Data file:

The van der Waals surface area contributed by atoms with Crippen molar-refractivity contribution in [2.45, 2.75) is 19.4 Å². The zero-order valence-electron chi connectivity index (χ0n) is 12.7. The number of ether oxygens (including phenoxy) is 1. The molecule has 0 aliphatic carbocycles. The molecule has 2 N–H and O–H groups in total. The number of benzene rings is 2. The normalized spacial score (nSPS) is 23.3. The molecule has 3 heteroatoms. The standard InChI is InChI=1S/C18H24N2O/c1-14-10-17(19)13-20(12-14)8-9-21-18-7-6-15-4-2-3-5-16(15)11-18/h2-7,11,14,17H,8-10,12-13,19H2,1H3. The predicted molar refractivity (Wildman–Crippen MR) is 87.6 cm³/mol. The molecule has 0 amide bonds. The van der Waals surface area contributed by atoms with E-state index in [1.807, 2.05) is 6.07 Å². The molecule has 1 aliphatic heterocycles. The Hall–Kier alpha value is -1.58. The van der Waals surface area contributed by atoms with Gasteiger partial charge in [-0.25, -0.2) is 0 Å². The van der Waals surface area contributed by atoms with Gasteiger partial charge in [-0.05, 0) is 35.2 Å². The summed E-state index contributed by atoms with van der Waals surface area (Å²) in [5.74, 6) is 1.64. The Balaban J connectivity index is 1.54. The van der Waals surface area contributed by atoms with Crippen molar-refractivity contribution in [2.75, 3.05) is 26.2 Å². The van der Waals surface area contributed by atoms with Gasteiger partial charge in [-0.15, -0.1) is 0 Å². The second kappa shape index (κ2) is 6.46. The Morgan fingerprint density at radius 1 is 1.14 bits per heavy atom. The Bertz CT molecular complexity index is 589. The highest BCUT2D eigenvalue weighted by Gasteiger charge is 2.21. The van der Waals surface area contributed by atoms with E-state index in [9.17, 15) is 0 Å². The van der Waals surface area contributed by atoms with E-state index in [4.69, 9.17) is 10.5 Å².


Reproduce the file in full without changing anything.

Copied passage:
The van der Waals surface area contributed by atoms with Crippen molar-refractivity contribution in [2.45, 2.75) is 19.4 Å². The zero-order valence-electron chi connectivity index (χ0n) is 12.7. The number of ether oxygens (including phenoxy) is 1. The molecule has 0 aliphatic carbocycles. The molecule has 2 N–H and O–H groups in total. The number of benzene rings is 2. The normalized spacial score (nSPS) is 23.3. The molecule has 3 heteroatoms. The standard InChI is InChI=1S/C18H24N2O/c1-14-10-17(19)13-20(12-14)8-9-21-18-7-6-15-4-2-3-5-16(15)11-18/h2-7,11,14,17H,8-10,12-13,19H2,1H3. The predicted molar refractivity (Wildman–Crippen MR) is 87.6 cm³/mol. The molecule has 0 amide bonds. The van der Waals surface area contributed by atoms with E-state index in [1.807, 2.05) is 6.07 Å². The molecule has 1 aliphatic heterocycles. The Hall–Kier alpha value is -1.58. The van der Waals surface area contributed by atoms with Gasteiger partial charge in [-0.25, -0.2) is 0 Å². The van der Waals surface area contributed by atoms with Gasteiger partial charge in [-0.05, 0) is 35.2 Å². The summed E-state index contributed by atoms with van der Waals surface area (Å²) in [5.74, 6) is 1.64. The Balaban J connectivity index is 1.54. The van der Waals surface area contributed by atoms with Crippen molar-refractivity contribution in [2.75, 3.05) is 26.2 Å². The van der Waals surface area contributed by atoms with Gasteiger partial charge in [-0.15, -0.1) is 0 Å². The second kappa shape index (κ2) is 6.46. The Morgan fingerprint density at radius 1 is 1.14 bits per heavy atom. The Bertz CT molecular complexity index is 589. The highest BCUT2D eigenvalue weighted by Gasteiger charge is 2.21. The van der Waals surface area contributed by atoms with E-state index in [9.17, 15) is 0 Å². The van der Waals surface area contributed by atoms with E-state index in [4.69, 9.17) is 10.5 Å².